“Who told you that, chickadee?”

“I think I read it somewhere.”

Joan quipped. “I wouldn’t go back to that library again if I were you. Let’s just shut up and get some shut-eye. God knows what they’ve got cooked up for us tomorrow.”

Josie had the last word. “For once we agree, Tex. Pleasant dreams.”

*****

For the first week of her stay at Camp Young, Josie wondered if she had made a mistake by enlisting. Arriving from a cold climate made the dry heat harder on her than some of the other women–especially Tex. But day by day Josie adapted. She learned how keep her body hydrated to prevent fainting or suffering sun stroke. She learned to work steady and pace herself to conserve her energy. She complained about the heat but she wouldn’t let a simple thing like weather defeat her.

Every morning began at 5 a.m.  The nurses reported to the exercise yard for calisthenics and weight lifting before chow. After breakfast, they hiked twenty-miles in fatigues, steel helmets, and combat boots, carrying thirty-pound backpacks, mess kits, and gas masks. After lunch, they attended classes on how to camouflage themselves to blend into their environments. Other classes taught them how to improvise when the didn’t have normal equipment to do their jobs like making a bed pan from a newspaper and stretchers from trousers. They even learned how to chlorinate water.

Some of the training required they breathed mustard gas and other lethal chemicals in order to identify them. They even crawled on their bellies over seventy-five feet through a tear-gas chamber and learned how to extinguish incendiary bombs.

One of the final tests required the nurses to maneuver through a “no man’s land” of trenches and barbed wire. Charges of dynamite exploded on either side of the trench, while machine gun bullets zinged a few inches over their heads. The nurses became skilled at triage techniques for incoming wounded soldiers.

Everything they endured at Camp Young served a purpose. The army brass wanted to ensure the girls got tough enough to face the hardships they would experience after they deployed.

The four short weeks at Camp Young simulated the hell the women would experience in field hospitals. The army did a good job preparing them physically; however, no program could prepare them for the sights, sounds, and putrid odors of battle and death. They would learn those elements on the job.

Chapter 6

Lacrosse, Wisconsin—March—The last time Rosalie felt sick in the morning, she turned out to be pregnant, and today she started her day in the bathroom vomiting. She didn’t want to think she might be pregnant again, especially with Angelo gone. How would she face a birth alone when Angelina’s birth left her so depleted? She missed one period already but attributed it to the stressful goodbye she said to Angelo over six weeks ago. When she missed her second period, her fears proved to be right.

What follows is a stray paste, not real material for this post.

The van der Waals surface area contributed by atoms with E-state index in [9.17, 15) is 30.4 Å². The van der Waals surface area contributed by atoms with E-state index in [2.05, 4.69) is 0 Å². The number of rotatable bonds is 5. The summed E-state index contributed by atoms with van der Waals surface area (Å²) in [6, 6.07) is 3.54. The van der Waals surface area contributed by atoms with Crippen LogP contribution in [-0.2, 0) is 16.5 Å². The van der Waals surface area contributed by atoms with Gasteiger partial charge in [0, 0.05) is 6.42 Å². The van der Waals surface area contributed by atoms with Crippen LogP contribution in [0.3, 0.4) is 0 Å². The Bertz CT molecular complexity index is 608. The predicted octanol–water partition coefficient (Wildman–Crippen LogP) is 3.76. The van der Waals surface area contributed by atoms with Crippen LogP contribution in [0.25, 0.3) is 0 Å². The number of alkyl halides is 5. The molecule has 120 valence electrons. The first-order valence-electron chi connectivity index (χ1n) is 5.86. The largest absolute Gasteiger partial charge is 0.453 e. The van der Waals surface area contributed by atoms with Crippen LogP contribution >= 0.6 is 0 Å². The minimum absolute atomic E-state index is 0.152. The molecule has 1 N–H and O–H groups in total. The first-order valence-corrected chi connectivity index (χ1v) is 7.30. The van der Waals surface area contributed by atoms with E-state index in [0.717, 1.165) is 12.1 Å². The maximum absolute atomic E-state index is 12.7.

After another week went by, and Rosalie found herself sitting in Dr. Ward’s office again. When the nurse called her name, Rosalie took a deep breath and braced herself for the news she expected to get.

The doctor did a pelvic exam and said, “Well, Rosie,  Gina will be a big sister about six months from now.”

“Are you sure doctor?”

“Quite sure, my dear.”

Rosie’s eyes welled up in tears. “How am I going to do this?”

The doctor helped her sit up on the examining table. “Don’t cry, Rosalie. Everyone who loves you will help you get through this pregnancy. Don’t worry about a thing.”

“But Gina’s birth was so hard last time, doctor. It took me months to recover, and Angelo helped so much. Now he’s gone and I have Gina to care for as well as a new child..”

The doctor raised his eyebrows. “Your husband enlisted?” ”

Rosie nodded. The doctor continued. “You must really miss him, but everyday women come in here and must face having a baby without their husband by their sides.”

“I suppose.” Rosalie said in a low tone. “But I don’t want to go through a birth without Angelo.”

The doctor took her hand. “I’m afraid you will must.  I will take good care of your health. You’re in a safe place, and you’ll be okay. When times seem too hard to go on, think about the women around the world who are having their babies in jungles and bombed out buildings. At least your baby will be born in a clean, safe hospital.”

“I must sound like a baby. I never thought about that.” Rosalie hung her head.

“You’ll be fine, Rosalie. Mark my words.”

Rosalie dressed and left the doctor’s office ashamed she showed the doctor her self-pity, but she still stung from Angelo’s decision to enlist. Now she needed to tell him she was pregnant again through a letter.

After Gina went to bed that evening, Rosalie wrote to her husband.

March, 1942

 My dearest sweetheart,

 Everything at home is fine. I do miss you so much, Angelo, I find my body actually aches for your touch. Some nights I dream your arms are wrapped around me, and you are whispering secrets into my ear. Then I wake and must realize you still are away.